BY THE TIME today that I’d gotten up far too early for me, had what little breakfast I had time to make, stopped to get coffee only to find the coffeeshop wasn’t opening until ten minutes before the only bus I could take to my psychoconsult was due to arrive, waited half a block away from jackhammering for them to open, suffered through being on public transit, slow-walked from the bus to my appointment, got through my appointment, suffered through more public transit, got to my breakfast spot, ate, suffered through more public transit, and got to the zoo for what’s supposed to be my weekly mental health trip, I already was exhausted.
Someone online asked, “Are you able to compartmentalize until you get home and let it all out?”
The most I can manage in situations like this is what you might term the No Sudden Movements strategy: walk around as slowly as you can, doing your best to avoid any sudden physical or mental jostles. The day becomes mostly a zombified daze, maybe punctuated occassionally by moments of engagement.
Which brought me back to something I wrote about reactions and responses after a different online conversation.
Without going too far down the rabbit hole, it seems to me that true reactions are not the sort of thing that can be “over” or “under” because they are what their name claims to be: reactive. There’s an action and there’s a reaction. There’s no debate, and no decision.
In physics, it’s usually described as being “equal and opposite” but of course the wrinkle when we move from physics to psyche is that the impact of what might be deemed the same stimulus is going to be different from one person to another, especially when we’re talking about brains that aren’t neurotypical. Any given stimulus could be a mild annoyance to a typical brain, yet the emotional equivalent of a sharp stick to the eye to an atypical brain.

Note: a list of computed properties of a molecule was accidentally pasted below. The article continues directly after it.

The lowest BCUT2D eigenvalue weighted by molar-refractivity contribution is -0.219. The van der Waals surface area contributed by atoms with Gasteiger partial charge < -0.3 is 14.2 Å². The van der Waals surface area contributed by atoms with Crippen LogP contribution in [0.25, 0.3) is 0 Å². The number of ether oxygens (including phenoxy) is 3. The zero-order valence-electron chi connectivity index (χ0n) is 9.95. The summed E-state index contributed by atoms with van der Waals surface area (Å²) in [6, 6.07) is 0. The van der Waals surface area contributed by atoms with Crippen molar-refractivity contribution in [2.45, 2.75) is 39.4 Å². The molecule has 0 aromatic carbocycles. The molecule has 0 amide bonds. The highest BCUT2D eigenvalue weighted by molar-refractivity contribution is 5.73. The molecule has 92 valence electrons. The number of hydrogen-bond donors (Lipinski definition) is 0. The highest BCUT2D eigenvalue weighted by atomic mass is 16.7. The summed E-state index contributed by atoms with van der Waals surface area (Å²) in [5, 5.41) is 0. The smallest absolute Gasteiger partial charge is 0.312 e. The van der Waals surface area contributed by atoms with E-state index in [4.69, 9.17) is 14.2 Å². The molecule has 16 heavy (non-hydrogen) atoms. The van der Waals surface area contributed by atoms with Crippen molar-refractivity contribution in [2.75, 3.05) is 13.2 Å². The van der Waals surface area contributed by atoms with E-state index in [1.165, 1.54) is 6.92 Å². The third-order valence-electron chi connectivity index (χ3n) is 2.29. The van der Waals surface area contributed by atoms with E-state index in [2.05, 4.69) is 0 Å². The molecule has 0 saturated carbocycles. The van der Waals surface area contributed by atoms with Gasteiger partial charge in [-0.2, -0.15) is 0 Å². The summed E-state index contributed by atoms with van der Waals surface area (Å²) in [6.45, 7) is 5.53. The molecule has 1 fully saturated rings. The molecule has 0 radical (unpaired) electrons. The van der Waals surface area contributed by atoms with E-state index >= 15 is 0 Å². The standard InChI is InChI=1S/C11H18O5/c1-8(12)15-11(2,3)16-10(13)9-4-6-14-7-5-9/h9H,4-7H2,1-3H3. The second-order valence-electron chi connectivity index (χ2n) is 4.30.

Reactions, in other words, are the things we cannot control. Responses, however, are the things that we can.
I would add to my own words here the word “maybe”. Or perhaps just “sometimes”. It’s definitely not a given that responses can be controlled.
There is the stimulus (or set or series of stimuli), the built-in systemic reaction, and the way one responds to that built-in reaction. Sometimes—sometimes—there’s an opportunity to shape those responsesconsciously, even if it’s an impossibility to exert any control over the reactions.
In today’s case, the growing pile of stressors over the first five hours of my morning yielded the reaction of a mental and physical exhaustion, in fact skirting an outright shutdown (although there were moments of shutdown during public transit). The response to this stood somewhere on the line between unconscious and conscious: the No Sudden Movements strategy.
For two weeks in a row now, I have left my psychoconsults feeling like it was being argued that how things affect me is my fault. While I don’t actually believe this is what my psychoconsultant was arguing, for whatever communications breakdown reason it’s how things have been coming across.
So we are going to have to come to terms, literally, in that we need to be using the same language to describe things. For me, it’s a matter of stimuli, reaction, and response.
More than that, it’s about my needing to make clear that I do not believe even our responses always are within reach of any control. In a day with few stressors or triggers, I could outright slam my own thumb with a hammer while trying to nail something together but be conscious enough of my environment to not launch into a scream of, “Jesus fucking Christ!” in front of a bunch of children.
In a day with many, mounting stressors or triggers, I could “simply” be having trouble removing a nail from a board and there is no stopping me from almost autonomically falling into a long string of shouts and curses, no matter who is around.
Sometimes it will play out as stimulus, reaction, responses. Sometimes it will play out as stimulus, reaction, room to breathe, response.
The important thing for me is that people don’t misunderstand that I can control how my brain reacts to things, and that people do understand that circumstances determine the degree to which I can control my responses to those reactions.
Even with all these terms defined, and even if I convince others to agree with me on them, what I’m left with is the same question I’ve asked several times before.